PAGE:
What’s the Real Reason Why the US Postal Service is No Longer Allowed to Ship Vaping Products?

USPS bans vaping products

Late in December 2020, Congress gave the go-signal to an appropriations bill called the Preventing Online Sales of E-Cigarettes to Children Act (PACT), which prohibits the US Postal Service (UPS) from shipping both tobacco and cannabis vapor products.

Of course, this is going to affect the vape market big time. The bill does so much more than just banning the shipment of vapes; it actually gives shipping businesses involved in sending out vaping and cannabis products no choice but to comply with the PACT, which has strict regulations for online merchants.

“Effective April 5, 2021, UPS will not transport vaping products to, from or within the United States due to the increased complexity to ship those products,” said UPS spokesperson Matthew O’Connor in a statement.

PACT was actually set in motion last 2010, and it was the same year that the Food and Drug Administration (FDA) got control of tobacco products thanks to the Tobacco Control Act (TCA). Unfortunately in 2016, the FDA began regulating vape products such as vape pens, water pipes, pipes, e-cigarettes, and other similar goods. Since then, they all fell under the definition of “tobacco products.”

“Covered tobacco product means any tobacco product deemed to be subject to the Federal Food, Drug, and Cosmetic Act, but excludes any component or part that is not made or derived from tobacco,” says the FDA.

In a nutshell, PACT doesn’t just ban the USPS from shipping smokable goods, but the merchants should also comply with the act requirements no matter how they distribute their goods. We won’t be surprised if this leads to the opposite – people actually reverting back to cigarettes because government policies such as these make it so much harder to purchase safer options, such as vapes.

Implications For Cannabis Vape Manufacturers

Though PACT was designed to curb shipment of nicotine products, the law is structured in such a way that it casts a wide net, and thus includes cannabis vapes. They make use of legal language such as “electronic nicotine delivery system,” which refers to any product that “delivers nicotine, flavor or any other substance to the user inhaling from the device,” and the usage of “any other substance” is vague enough that it can be used against cannabis businesses.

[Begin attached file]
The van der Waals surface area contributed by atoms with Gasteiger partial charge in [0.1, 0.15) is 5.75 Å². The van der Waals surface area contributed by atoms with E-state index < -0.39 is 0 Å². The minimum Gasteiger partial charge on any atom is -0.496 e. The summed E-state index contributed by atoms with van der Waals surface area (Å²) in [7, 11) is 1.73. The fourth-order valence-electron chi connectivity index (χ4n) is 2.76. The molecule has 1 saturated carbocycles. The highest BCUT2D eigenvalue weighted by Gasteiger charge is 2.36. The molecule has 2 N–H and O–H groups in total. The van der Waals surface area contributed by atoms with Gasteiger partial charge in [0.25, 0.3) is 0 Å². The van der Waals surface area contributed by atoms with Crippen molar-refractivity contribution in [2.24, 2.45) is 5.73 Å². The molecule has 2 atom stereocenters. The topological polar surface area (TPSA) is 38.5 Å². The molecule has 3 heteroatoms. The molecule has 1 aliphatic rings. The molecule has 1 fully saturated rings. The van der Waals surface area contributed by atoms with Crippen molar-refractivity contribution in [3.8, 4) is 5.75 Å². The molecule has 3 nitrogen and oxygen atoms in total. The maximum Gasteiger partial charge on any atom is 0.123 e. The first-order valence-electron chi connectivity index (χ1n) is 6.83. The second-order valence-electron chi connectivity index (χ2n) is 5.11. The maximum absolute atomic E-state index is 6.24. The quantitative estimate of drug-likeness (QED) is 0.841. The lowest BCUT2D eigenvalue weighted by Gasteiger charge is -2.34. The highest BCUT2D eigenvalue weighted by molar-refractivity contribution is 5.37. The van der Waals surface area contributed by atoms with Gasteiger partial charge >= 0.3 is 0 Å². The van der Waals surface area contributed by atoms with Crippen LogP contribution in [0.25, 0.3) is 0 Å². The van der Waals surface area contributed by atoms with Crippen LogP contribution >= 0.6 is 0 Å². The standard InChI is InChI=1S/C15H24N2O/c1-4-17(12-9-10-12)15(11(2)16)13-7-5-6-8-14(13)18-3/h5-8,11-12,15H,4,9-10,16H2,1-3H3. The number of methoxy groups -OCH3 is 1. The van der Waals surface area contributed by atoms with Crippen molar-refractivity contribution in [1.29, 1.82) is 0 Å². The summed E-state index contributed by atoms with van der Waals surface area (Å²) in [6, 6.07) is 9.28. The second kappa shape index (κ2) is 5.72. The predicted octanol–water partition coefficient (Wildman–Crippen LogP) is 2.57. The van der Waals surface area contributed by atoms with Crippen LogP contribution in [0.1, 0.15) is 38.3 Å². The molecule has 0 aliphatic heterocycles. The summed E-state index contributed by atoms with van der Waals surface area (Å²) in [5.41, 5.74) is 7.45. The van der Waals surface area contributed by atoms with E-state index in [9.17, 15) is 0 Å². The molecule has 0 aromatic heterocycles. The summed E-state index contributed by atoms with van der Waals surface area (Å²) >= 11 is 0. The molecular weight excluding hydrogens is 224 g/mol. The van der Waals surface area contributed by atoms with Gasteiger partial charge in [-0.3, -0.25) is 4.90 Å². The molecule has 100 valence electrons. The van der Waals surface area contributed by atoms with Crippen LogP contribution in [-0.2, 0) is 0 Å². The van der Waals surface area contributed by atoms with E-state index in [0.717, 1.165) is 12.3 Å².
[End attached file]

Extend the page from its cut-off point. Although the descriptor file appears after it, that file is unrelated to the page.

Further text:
Online merchants will have to register with the US Attorney General, make sure that customers’ age is verified using a database which is commercially available, utilize private shipping and collect adult signatures once the products are delivered, collect all applicable taxes and affix the tax stamps to each product sold, and many more. Any seller that doesn’t register nor comply with these regulations can face stringent penalties, and even 3 years in jail.

The demands for additional record-keeping plus shipping restrictions only put salt on an already open wound, making it so much more expensive to do business. It will also be the consumers who will have to shoulder these costs, again, causing them to revert back to smoking cigarettes. These difficulties are going to be harder on consumers who live in rural locations because the increase in cost will be enough for most people to vape, so they will have to give it up completely unless there are any shops nearby that offer the devices they want, if they even have the ability to travel or are willing to make the trip on regular intervals.

“If the increase in shipping costs wasn’t enough, the bill also imposes huge paperwork burdens on small retailers, and backs it up with threats of imprisonment for even innocent mistakes,” said Gregory Conley, President of the American Vaping Association. “This is not a law designed to regulate the mail-order sale of vaping products to adults; it’s an attempt to eliminate it.”

“It should be possible to modernize the tax infrastructure so that you don’t have small businesses suddenly having to get licenses and deal with 20 to 50 different state tax authorities – not to mention native tribes and local governments,” adds Conley. He also explained that the American Vaping Association tried to lobby Congress in order to seek out alternative ways of shipping vaping products using the USPS, though they were only “met with total resistance to that idea.”

“The best that we can hope for is there’s going to be an opportunity to comment with the USPS – as well as engage with different state tax authorities – to determine what compliance is going to be necessary,” he explains. “You need to be prepared to raise your shipping prices considerably.”

He’s right.

Judging by the name of the law: Preventing Online Sales of E-Cigarettes to Children Act, it implicitly says that it is meant to discourage kids below the age of 21 from buying tobacco. However, these current policies are extreme at best, affecting the cannabis and vape industry for no good reason. If they really wanted to prevent kids from buying tobacco products, why not simply ask for identification at the point of delivery? A majority of mail carriers already practice this anyway, including the USPS.

So we’re left to think that these measures were put in place deliberately to shut down the vape industry. People will go back to cigarettes, boost illegal sales of vapes online, and as a result, likely make it so much simpler for minors to buy cigarettes in brick and mortar shops that are unregulated. Dealers on social media will thrive because they have mastered the art of selling to minors completely undetected by law without even verifying their customers’ age.

So it seems yet again that the government has failed to effectively put a system in place while hurting the cannabis industry. We hope to be proven wrong.

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